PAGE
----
Skip to main content

How do we want to spin this?

Image result for SM Energy

Reuters recently ran a story that begins this way:

"Riverstone Holdings LLC, a private equity firm that focuses on energy and power sectors, said it would sell U.S.-based oil and gas explorer Rock Oil Holdings LLC to SM Energy Co (SM.N) for $980 million in cash."

Surely that sounds boring to most of you, dear readers. 

One point that may make the lede interesting, for observers of the news media, is the choice whereby the story was made to be about Riverstone Holdings, the PE firm. The other two firms are direct and indirect object, "to sell" is the predicate. Riverstone is the subject. [By the way, "lede" is standard journo jargon for "lead paragraph," as distinct from "lead story" for which the standard spelling is retained.] 

Was there an alternative? Of course there was! More than one, surely, but the one that comes immediately to my mind would read, "SM Energy Co is purchasing Rock Oil Holdings LLC from ...." etc. Should this story be about the buyer rather than the seller? 

It might depend on why the transfer of Rock Oil Holdings will be considered an important fact by at least some readers. The big reason, surely, is that Rock Oil possesses close to 25,000 acres in the Permian Basin, in Texas. Presumably the reason why SM Energy is buying is in order to extend its own holdings in that basin, a key part of the geography of the shale oil revolution.

The key reason why Riverstone is selling may be that it believes that revolution, at least in that basin, has already played itself out, so it would rather have the cash.

So which way one coaches the lede graf in that story may have a great deal to do with whether one is an optimist or a pessimist about that continuing significance of that revolution.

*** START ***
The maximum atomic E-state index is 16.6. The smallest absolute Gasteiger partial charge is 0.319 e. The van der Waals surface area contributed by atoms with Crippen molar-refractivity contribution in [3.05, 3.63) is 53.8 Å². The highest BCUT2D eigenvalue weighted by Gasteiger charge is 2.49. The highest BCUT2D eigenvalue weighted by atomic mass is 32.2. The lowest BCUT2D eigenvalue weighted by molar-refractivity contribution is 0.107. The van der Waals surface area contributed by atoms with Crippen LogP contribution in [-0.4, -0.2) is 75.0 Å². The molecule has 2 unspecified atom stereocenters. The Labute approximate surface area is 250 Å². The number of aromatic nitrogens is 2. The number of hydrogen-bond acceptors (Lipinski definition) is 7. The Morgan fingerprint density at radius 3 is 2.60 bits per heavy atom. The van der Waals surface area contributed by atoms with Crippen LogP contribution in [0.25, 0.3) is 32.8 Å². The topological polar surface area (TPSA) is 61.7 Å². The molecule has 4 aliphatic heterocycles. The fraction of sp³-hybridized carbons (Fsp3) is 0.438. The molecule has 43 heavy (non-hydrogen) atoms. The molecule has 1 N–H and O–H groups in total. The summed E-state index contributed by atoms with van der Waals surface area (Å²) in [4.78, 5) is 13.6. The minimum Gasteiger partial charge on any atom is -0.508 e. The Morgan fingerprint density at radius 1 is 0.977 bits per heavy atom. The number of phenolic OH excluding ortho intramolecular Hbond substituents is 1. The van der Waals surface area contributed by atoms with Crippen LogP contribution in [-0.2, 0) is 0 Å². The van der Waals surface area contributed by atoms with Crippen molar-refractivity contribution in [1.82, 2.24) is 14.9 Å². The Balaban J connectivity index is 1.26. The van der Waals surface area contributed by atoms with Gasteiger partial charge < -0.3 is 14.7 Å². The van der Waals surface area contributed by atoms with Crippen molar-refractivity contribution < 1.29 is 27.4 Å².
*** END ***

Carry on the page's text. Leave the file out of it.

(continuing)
Comments

Popular posts from this blog

A Story About Coleridge

This is a quote from a memoir by Dorothy Wordsworth, reflecting on a trip she took with two famous poets, her brother, William Wordsworth, and their similarly gifted companion, Samuel Taylor Coleridge.



We sat upon a bench, placed for the sake of one of these views, whence we looked down upon the waterfall, and over the open country ... A lady and gentleman, more expeditious tourists than ourselves, came to the spot; they left us at the seat, and we found them again at another station above the Falls. Coleridge, who is always good-natured enough to enter into conversation with anybody whom he meets in his way, began to talk with the gentleman, who observed that it was a majestic waterfall. Coleridge was delighted with the accuracy of the epithet, particularly as he had been settling in his own mind the precise meaning of the words grand, majestic, sublime, etc., and had discussed the subject with William at some length the day before. “Yes, sir,” says Coleridge, “it is a majestic wate…

Hume's Cutlery

David Hume is renowned for two pieces of cutlery, the guillotine and the fork.

Hume's guillotine is the sharp cut he makes between "is" statements and "ought" statements, to make the point that the former never ground the latter.

His "fork" is the division between what later came to be called "analytic" and "synthetic" statements, with the ominous observation that any books containing statements that cannot be assigned to one or the other prong should be burnt.

Actually, I should acknowledge that there is some dispute as to how well or poorly the dichotomy Hume outlines really maps onto the analytic/synthetic dichotomy. Some writers maintain that Hume meant something quite different and has been hijacked. Personally, I've never seen the alleged difference however hard they've worked to point it out to me.

The guillotine makes for a more dramatic graphic than a mere fork, hence the bit of clip art above.

I'm curious whe…

Cancer Breakthrough

Hopeful news in recent days about an old and dear desideratum: a cure for cancer. Or at least for a cancer, and a nasty one at that.

The news comes about because investors in GlaxoSmithKline are greedy for profits, and has already inspired a bit of deregulation to boot. 

The FDA has paved the road for a speedy review of a new BCMA drug for multiple myeloma, essentially cancer of the bone marrow. This means that the US govt has removed some of the hurdles that would otherwise (by decision of the same govt) face a company trying to proceed with these trials expeditiously. 

This has been done because the Phase I clinical trial results have been very promising. The report I've seen indicates that details of these results will be shared with the world on Dec. 11 at the annual meeting of the American Society of Hematology. 

The European Medicines Agency has also given priority treatment to the drug in question. 

GSK's website identifies the drug at issue as "GSK2857916," althou…